Summary: “Balancing robustness and evolvability” (Lenski et al. 2006)
This is a summary of Lenski, Barrick and Ofria (2006). The following are direct quotes of the original article. My comments are given as footnotes, highlighting and italics.
- Organisms must have a balance between robustness and evolvability, that is, between resisting and allowing change in their own internal states.
- A genome may be robust because it encodes proofreading and repair systems1 that reduce replication errors or because it is organized such that many mutations have little effect2 on its phenotype.
- We will focus on genomic robustness to mutations.
- Two mechanisms that could make a genome more robust are genetic redundancy, so that many otherwise deleterious mutations are masked, and proofreading during replication, so that fewer mutations occur.
- Evolution at low mutation rates favors populations that achieve high fitness peaks, even if they are surrounded by steep cliffs, because mutations that push progeny off those cliffs are rare.
- At high mutation rates, most offspring carry mutations, and selection favors populations that find lower fitness peaks surrounded by less precipitous mutational chasms.
- Environmental change is a pervasive feature of nature, and those physiological mechanisms that allow organisms to adjust to changing environments, such as by regulating gene expression, will also compensate for the effects of many mutations.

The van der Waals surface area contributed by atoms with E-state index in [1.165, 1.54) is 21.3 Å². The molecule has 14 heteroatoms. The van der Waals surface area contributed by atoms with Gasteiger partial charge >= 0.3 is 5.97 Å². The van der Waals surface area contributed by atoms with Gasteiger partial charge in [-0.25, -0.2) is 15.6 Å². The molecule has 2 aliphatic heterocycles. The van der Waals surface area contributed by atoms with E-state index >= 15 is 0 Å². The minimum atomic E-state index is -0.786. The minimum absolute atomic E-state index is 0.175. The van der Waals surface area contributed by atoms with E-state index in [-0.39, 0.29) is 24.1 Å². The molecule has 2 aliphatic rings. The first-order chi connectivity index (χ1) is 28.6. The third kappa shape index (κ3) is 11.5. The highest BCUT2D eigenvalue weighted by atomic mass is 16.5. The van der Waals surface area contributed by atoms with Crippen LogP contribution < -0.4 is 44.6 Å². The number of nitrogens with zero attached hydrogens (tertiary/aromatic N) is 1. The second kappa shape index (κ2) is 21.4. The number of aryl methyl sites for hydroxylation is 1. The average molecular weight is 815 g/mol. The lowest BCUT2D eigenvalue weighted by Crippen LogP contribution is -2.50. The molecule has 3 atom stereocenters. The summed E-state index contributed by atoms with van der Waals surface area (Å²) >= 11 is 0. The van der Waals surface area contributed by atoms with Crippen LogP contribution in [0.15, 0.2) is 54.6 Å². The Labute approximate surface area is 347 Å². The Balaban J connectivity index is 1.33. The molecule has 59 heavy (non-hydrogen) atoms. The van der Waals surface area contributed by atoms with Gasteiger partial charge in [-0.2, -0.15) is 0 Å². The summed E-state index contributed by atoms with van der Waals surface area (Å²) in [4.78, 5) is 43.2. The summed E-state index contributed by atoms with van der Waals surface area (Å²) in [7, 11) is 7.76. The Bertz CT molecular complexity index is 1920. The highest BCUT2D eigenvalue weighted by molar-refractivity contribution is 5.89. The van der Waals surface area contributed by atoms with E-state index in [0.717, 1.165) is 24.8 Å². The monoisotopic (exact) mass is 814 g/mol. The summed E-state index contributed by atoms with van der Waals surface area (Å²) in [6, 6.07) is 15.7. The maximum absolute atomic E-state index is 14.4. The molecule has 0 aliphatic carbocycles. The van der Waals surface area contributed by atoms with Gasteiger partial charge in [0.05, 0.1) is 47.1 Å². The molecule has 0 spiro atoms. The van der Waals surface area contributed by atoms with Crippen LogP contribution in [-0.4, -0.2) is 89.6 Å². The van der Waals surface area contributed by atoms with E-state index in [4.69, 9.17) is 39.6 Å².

- Proofreading and repair must inhibit evolvability because they reduce the production of new beneficial mutations.
- Are robustness and evolvability inversely correlated more generally? Robustness and evolvability might again be positively, rather than negatively, correlated.
- Redundancy can also promote adaptation by allowing duplicated genes to evolve distinct functions3
- Evolving populations can also become robust by finding regions of genotypic space that are flat because they contain a high proportion of neutral mutations.
- Deleterious mutations may lead to genetic neighborhoods that are more promising.
- One could ask how robustness and evolvability change depending on whether evolution occurs in constant or variable environments (Meyers, Ancel, and Lachmann 2005).
The original paper was published in PLoS Biology under a CC-BY license.
Lenski, Richard E., Jeffrey E. Barrick, and Charles Ofria. 2006. “Balancing robustness and evolvability.” PLoS Biology 4 (12): e428. doi:10.1371/journal.pbio.0040428.
Meyers, Lauren Ancel, Fredric D Ancel, and Michael Lachmann. 2005. “Evolution of genetic potential.” Edited by Eddie Holmes. PLoS Computational Biology 1 (3). Public Library of Science: 236–43. doi:10.1371/journal.pcbi.0010032.
Low mutation rate (U)↩
Small mutation effect (s)↩
The amplification model↩